On the world stage, Tokyo Game Show is seen as Japan’s premiere gaming expo, but for me personally, TGS has been a show of diminishing returns for many years. Nowadays, the event I get most excited about in Japan is BitSummit.
This two day event is not necessarily that dissimilar to the indie spaces at PAX, or other consumer shows, but it’s nonetheless an awesome window into what’s happening in the indie scene within Japan, and BitSummit itself still feels very much like a grass roots celebration of gaming: a space being shared by everyone, with tiny start-up studios rubbing shoulders with well-known, high profile industry figures.
It’s a very international event too, so in addition to the Japan-based indies, there are plenty of devs who’ve travelled from far and wide to show off their games. This year I’ve decided to give you all an overview of the games that I enjoyed playing most, regardless of where they’re being developed. (Last year I focused on titles being developed in Japan.)
Also please bear in mind that this is by no means a definitive list of great games at BitSummit. Even over the course of two full days I simply wasn’t able to check out everything, so apologies to any devs working on awesome projects that I missed.
Here we go!
Developer: Radical Fish Games | Platforms: Linux, Mac, PC | More info
CrossCode has a pretty intriguing story set-up. As Lea, you wake up on a massive cargo ship that’s docked some distance from a futuristic city called The Playground, which plays host to an MMO called CrossWorlds. Everyone in The Playground is an avatar, in that they’re all being controlled from another location, but the city itself is a real city on a real planet. The staff Lea meets on the ship are flesh and blood humans – support staff for the game – and Lea herself seems to have an involved history with CrossWorlds, but is unable to remember. She’s the classic video game amnesiac protagonist and is (literally) mute, but I’m totally sold on that being used to drive the mystery behind her story and that of CrossWorlds itself.
The broader game design is very much an action RPG, so you can expect quests, equipment, character progression, etc., all anchored by a characterful 16-bit presentation. Combat is built around melee attacks, dodges and “Balls” – projectiles you can aim and throw, and that can be given elemental properties. As the name suggests, they can also be bounced off walls to hit switches and the like, so balls very much factor into puzzle solving. There’s a solid foundation here – and the game is already feeling super polished – so after my initial introduction at BitSummit, I’m keen to play some more… which I can do because CrossCode is in early access. Woo!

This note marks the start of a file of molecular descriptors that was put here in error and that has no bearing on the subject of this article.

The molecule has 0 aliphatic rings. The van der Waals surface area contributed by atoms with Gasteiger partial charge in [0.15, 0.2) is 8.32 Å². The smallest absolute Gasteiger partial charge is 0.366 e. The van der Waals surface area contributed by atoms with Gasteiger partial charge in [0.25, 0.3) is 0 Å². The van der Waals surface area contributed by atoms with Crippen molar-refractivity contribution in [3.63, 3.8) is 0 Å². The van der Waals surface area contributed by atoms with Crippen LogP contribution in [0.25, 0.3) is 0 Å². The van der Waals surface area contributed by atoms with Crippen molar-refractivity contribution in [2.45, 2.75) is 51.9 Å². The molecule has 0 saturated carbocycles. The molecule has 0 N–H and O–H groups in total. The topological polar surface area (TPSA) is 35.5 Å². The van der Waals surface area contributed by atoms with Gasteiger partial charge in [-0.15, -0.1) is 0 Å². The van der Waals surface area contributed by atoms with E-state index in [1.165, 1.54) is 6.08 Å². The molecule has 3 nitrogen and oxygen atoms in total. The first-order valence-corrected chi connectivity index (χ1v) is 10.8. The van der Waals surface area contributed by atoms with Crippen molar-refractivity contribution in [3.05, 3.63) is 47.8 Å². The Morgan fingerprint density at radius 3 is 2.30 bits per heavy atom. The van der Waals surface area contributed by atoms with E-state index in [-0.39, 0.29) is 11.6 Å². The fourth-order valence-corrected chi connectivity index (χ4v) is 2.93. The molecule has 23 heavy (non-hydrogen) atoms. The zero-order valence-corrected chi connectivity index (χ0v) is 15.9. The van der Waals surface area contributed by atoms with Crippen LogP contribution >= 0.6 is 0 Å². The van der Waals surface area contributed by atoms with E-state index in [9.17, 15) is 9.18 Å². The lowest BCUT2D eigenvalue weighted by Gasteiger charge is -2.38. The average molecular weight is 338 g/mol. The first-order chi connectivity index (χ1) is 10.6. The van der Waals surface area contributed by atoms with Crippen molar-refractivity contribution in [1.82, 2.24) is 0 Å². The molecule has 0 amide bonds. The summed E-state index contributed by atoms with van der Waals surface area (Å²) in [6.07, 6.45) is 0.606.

Developer: Vitei Backroom | Platforms: PC | More info
Paper Garden was one of the most soothing experiences at this year’s show. A VR prototype, it was created by the tiny Vitei Backroom team in five weeks and elegantly captures the simple joy of throwing paper aeroplanes. You simply pluck one of the planes flying around you out of the air, then toss it, using the relevant Oculus Touch controller to help guide its flight a little – diving, climbing or curving around to one side. It takes a few moments to get a feel for, but quickly becomes intuitive, allowing you to shoot for distant targets, curve toward a target behind a tree, or deliberately toss a plane high into the air before diving down onto a target.
Paper Garden is more than just a simple target gallery, however. By hitting the eye-like golden targets you’re bringing life back to a grey world that’s been “overrun by an ancient blight”. Colour sweeps across the garden, activating other targets and making trees and shrubs spring up. I love this idea conceptually, and the natural beauty of the garden itself is neatly juxtaposed with the mechanical – yet also somewhat mystical – targets themselves, which build towards a final towering golden monolith to complete the demo. The world itself also responds to your actions in more subtle ways – miss a target and hit the ground or a wall and a bush will sprout at that point.
Paper Garden seems like exactly the sort of accessible and immersive experience the various VR platform holders would welcome, so here’s hoping we see this on a digital storefront sometime soon.
Developer: Pixel Perfex | Platforms: PC, PS4, Switch, Xbox One | More info
Imagine taking the shooter gameplay of a classic series like R-Type and adding in a Monster Hunter twist – that’s Earth Atlantis. In it, you explore a sprawling underwater world where your only real targets are number of gigantic bosses, listed out on the hud and indicated by blips on the overworld map.